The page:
A new wave of retiring seniors – the baby boom generation – will present the US health care system with challenges unseen before. The baby boom generation encompasses those individuals born between 1946-1964 following the end of the second World War which saw a dramatic spike in the US birth rate.
These seniors are living longer and are predicted to utilize health care services more and in different ways than previous generations. And, owing to their great numbers, they carry a great impact on numerous aspects of daily life – perhaps most importantly, health care. Dr. Kate Wilber, Ph.D, is a professor at USC Davis School of Gerontology. She believes that as the number of older adults rises in the United States in the coming years, we will also witness an increase in chronic conditions unique to the baby boom generation.
“Health care will have to continue to move from an acute care focus to a chronic care focus. The prominent physician and health care researcher Robert Kane notes that about 97% of health care dollars spent on people aged 65 and older is related to chronic conditions” Wilber said. Many older adults from this generation will have multiple chronic conditions, which will put additional pressure on hospitals. In fact, this cohort is also more likely to visit the doctor’s office than previous generations.
The result may be that health care professionals won’t be able to meet such high demand which will only be aggravated by the fact that many lack a background in care for older adults.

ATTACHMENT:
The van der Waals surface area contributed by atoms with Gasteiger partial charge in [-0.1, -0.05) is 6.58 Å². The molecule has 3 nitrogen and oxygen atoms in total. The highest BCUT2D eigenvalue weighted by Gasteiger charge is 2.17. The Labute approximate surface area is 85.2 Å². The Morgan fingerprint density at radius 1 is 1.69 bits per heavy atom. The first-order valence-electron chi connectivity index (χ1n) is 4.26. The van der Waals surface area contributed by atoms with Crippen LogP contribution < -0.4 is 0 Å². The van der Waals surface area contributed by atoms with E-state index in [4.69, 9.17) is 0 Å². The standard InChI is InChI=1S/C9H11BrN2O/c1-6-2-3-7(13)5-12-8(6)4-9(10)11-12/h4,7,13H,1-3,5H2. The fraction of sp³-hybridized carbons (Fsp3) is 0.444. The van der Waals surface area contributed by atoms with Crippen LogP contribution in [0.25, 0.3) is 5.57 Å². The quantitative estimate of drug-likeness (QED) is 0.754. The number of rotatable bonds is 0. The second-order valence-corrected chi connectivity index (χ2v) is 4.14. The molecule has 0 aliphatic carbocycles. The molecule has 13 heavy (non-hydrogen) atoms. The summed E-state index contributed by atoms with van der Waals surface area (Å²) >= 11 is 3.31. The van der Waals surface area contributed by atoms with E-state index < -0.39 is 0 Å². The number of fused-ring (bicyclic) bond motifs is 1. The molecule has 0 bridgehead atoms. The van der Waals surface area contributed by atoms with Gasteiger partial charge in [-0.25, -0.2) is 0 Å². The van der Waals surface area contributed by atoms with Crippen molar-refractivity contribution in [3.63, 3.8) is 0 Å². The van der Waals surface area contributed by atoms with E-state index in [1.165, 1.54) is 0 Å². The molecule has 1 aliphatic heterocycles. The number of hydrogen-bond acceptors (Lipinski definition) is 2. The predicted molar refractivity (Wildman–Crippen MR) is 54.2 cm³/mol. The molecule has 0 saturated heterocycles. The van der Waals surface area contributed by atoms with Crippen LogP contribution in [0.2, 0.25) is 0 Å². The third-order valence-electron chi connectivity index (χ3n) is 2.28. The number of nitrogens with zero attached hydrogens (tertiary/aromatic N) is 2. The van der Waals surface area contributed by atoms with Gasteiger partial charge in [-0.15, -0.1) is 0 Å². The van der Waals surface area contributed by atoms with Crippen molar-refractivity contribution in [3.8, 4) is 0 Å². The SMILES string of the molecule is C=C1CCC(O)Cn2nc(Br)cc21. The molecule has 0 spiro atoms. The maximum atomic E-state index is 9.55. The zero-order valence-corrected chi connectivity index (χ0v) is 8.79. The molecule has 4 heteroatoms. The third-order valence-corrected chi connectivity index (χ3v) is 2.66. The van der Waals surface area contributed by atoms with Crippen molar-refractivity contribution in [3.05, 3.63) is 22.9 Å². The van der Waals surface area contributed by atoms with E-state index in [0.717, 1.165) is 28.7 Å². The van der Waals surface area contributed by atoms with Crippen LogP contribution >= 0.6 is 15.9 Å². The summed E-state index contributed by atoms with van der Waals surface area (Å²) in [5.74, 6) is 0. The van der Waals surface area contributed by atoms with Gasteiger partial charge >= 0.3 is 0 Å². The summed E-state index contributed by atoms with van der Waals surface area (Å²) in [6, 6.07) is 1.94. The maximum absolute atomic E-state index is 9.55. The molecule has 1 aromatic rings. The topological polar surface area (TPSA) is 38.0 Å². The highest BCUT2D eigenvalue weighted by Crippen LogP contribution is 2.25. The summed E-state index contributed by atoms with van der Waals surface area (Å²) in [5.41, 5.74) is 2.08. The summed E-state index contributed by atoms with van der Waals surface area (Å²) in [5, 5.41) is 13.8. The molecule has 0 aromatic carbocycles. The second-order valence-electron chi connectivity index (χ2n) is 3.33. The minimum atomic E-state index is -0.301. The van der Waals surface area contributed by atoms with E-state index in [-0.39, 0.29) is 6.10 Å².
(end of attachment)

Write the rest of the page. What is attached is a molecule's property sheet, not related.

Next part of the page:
Dr. Diana C. Homeier, MD, an associate professor at Keck School of Medicine said, “The American Geriatrics Society has recommended that ALL physicians in ALL specialties receive training in Geriatric medicine – the specific needs of this population and the conditions that are commonly associated with it.”
However, a lack of geriatricians will consequently lead to less concentrated care for elders, and will put a strain on the healthcare system. The rise in chronic conditions and a need for geriatricians are twin issues that need to be addressed and dealt with directly, otherwise this baby boom generation will lose out on the quality care they need. Yet, just because these seniors are aged, that doesn’t mean they are helpless. The baby boom generation is unique in other respects. These seniors are also well educated, politically active, and outspoken, and they will demand quality health care services they believe they are entitled to. No matter what happens, this will be an exciting time in the health care field and prudent future professionals should come prepared.